What is “Catfishing” when talking about online dating? Catfishing is a term that describes a recently popular “outed” dating scam and is a term coined by “Nev” Yaniv Sh… Read More
In being a top 500 website on the internet, you’re going to get attention. And with over 21.5 million members (nearly half of the single community), IAC owned brand Match.com has gotten a lot of attention.
On Match.com, you answer questions about yourself (there can be 400 of them) and this allows yourself, as well as other members to be able to search for people with similar interests. There are two types of members, paid and free. Although having a paid service deters people from catfishing you as they’ll have to pay in order to do it, scammers often use sites like this to build instant trust with other users. A catfish or scammer on match.com will create a fake profile to either trick you into thinking they’re someone else, to steal money or both.
When a ‘catfisher’ creates their profile, they try and make it as generic of a profile as possible that will match with as many people as possible. They meet people and right away try and get the user away from the site so that they can close their profile. They start to act like they’re falling in love right away and say things like you two are meant to be together. Then they have something drastic happen where they try and ask for money.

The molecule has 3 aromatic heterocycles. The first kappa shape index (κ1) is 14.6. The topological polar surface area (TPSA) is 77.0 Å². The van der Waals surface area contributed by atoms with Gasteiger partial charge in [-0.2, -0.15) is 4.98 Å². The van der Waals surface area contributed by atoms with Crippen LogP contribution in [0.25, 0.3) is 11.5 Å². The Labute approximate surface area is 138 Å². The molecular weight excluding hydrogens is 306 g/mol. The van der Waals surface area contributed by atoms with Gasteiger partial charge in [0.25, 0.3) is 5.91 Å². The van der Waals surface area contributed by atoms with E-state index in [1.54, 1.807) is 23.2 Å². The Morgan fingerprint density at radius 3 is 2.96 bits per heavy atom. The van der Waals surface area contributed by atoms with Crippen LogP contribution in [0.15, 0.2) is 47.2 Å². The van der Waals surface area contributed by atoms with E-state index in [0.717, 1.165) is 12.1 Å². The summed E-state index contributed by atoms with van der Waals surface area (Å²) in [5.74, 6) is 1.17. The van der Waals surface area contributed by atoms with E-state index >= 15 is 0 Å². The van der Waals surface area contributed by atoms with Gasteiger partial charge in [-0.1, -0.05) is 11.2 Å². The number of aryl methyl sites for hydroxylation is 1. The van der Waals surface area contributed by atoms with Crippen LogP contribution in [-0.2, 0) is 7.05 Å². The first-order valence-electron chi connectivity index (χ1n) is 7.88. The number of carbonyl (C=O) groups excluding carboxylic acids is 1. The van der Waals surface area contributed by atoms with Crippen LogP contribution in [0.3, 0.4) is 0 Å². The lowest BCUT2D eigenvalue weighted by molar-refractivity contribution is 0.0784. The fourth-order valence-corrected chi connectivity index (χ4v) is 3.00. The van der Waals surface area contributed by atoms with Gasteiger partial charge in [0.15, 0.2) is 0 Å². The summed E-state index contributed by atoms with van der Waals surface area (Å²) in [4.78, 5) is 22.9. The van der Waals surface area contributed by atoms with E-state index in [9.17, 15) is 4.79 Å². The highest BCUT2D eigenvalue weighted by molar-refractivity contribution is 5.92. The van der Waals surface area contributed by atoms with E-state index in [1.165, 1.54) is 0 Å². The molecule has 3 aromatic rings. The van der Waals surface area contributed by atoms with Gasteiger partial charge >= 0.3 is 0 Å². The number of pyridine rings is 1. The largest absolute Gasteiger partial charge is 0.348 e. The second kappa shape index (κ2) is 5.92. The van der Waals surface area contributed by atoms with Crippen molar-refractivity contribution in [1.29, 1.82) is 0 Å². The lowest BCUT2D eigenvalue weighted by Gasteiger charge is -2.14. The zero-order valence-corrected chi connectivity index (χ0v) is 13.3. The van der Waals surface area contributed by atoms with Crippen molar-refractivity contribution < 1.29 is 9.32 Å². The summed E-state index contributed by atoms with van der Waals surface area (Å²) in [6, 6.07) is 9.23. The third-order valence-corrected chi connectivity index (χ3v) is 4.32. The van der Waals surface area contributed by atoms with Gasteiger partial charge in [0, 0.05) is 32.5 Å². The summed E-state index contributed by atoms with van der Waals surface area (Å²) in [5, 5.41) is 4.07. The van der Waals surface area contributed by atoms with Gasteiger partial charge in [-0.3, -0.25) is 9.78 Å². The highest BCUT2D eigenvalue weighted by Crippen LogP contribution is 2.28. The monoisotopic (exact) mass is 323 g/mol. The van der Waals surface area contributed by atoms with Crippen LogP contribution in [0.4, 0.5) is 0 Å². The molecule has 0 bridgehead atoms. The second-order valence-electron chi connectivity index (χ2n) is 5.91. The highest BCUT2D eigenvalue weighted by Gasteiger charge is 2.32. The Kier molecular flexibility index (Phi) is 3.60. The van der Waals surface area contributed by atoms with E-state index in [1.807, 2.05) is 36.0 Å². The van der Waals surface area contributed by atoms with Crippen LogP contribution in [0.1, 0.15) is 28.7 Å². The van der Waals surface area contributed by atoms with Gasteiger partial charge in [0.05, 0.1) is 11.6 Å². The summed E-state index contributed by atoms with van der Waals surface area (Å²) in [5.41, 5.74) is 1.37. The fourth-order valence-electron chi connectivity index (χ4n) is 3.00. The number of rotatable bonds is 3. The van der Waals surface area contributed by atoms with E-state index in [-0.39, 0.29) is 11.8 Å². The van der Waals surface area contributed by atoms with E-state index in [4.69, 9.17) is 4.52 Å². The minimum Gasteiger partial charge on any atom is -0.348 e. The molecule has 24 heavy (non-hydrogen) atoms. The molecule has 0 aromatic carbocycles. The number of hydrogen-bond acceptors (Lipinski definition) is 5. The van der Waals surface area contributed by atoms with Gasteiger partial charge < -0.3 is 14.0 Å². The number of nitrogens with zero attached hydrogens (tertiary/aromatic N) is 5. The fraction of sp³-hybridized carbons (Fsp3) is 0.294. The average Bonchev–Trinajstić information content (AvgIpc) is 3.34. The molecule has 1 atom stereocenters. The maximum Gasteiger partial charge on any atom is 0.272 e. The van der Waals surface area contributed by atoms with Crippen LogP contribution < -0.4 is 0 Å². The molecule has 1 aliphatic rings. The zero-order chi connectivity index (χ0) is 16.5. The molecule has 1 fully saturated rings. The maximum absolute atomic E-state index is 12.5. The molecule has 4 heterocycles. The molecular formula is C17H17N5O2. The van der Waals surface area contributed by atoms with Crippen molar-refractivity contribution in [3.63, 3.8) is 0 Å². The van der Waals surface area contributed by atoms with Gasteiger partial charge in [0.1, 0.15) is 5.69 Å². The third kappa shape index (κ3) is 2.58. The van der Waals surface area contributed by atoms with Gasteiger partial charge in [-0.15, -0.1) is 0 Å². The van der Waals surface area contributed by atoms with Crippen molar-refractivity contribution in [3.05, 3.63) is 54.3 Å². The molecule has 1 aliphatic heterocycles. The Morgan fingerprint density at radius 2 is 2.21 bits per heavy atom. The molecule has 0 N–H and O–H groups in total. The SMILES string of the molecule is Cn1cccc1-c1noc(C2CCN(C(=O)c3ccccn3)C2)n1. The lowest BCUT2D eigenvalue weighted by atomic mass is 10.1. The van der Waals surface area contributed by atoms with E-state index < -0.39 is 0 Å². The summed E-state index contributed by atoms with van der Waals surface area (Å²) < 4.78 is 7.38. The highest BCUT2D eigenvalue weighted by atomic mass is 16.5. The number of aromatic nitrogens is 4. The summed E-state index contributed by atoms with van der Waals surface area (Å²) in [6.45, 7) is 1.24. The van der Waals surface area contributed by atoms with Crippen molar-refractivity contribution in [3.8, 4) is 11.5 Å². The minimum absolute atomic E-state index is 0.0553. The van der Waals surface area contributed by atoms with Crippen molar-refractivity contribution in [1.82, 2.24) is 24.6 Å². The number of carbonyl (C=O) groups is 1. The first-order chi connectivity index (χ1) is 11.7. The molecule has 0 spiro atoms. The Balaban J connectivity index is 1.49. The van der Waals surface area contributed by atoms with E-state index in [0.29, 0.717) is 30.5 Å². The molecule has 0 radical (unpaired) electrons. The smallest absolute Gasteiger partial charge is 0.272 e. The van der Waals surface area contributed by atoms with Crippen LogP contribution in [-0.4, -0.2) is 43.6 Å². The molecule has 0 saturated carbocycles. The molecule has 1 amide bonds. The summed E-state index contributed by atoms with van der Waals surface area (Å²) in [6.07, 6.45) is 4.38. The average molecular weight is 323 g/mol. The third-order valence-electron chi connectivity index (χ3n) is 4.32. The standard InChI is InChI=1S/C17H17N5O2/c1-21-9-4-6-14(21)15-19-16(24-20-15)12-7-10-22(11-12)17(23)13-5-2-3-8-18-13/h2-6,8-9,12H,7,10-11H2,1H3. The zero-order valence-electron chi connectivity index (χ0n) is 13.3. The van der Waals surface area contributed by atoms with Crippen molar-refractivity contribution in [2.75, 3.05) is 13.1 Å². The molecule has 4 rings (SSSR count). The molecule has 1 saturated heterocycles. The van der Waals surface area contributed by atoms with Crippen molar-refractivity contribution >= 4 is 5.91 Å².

A typical ‘catifsh’ or scammer on Match.com will create a profile that will have as many broad interests as possible. The ‘catfisher’ won’t take a formal stance either. Think of it almost the same way a politician position themselves if they are trying to appeal to as many people as possible.
Here is an example from a real life scammers profile page that we were able to help one of our clients avoid.
“I am the type of person who can dress up in a suit and tie come home and change into jeans and work boots and split firewood. I can watch and enjoy a Broadway show and then go down the road and watch a live band perform.”
You can see that the scammer doesn’t take a side. They try and appeal to anyone that way they have more potential matches which gives them access to more potential victims.
Most of the time, if someone is catfishing you on a dating site, there is usually a motive. Sometimes, and very rarely the motive will just be boredom or confidence issues. These people usually aren’t aggressive, they don’t ask you for money and oftentimes just want some companionship but, don’t help you find the one that you’re meant to spend your life with.
While Match.com does give some good advice, they aren’t thorough enough. Here are some good pieces of advice from people who deal with this every day.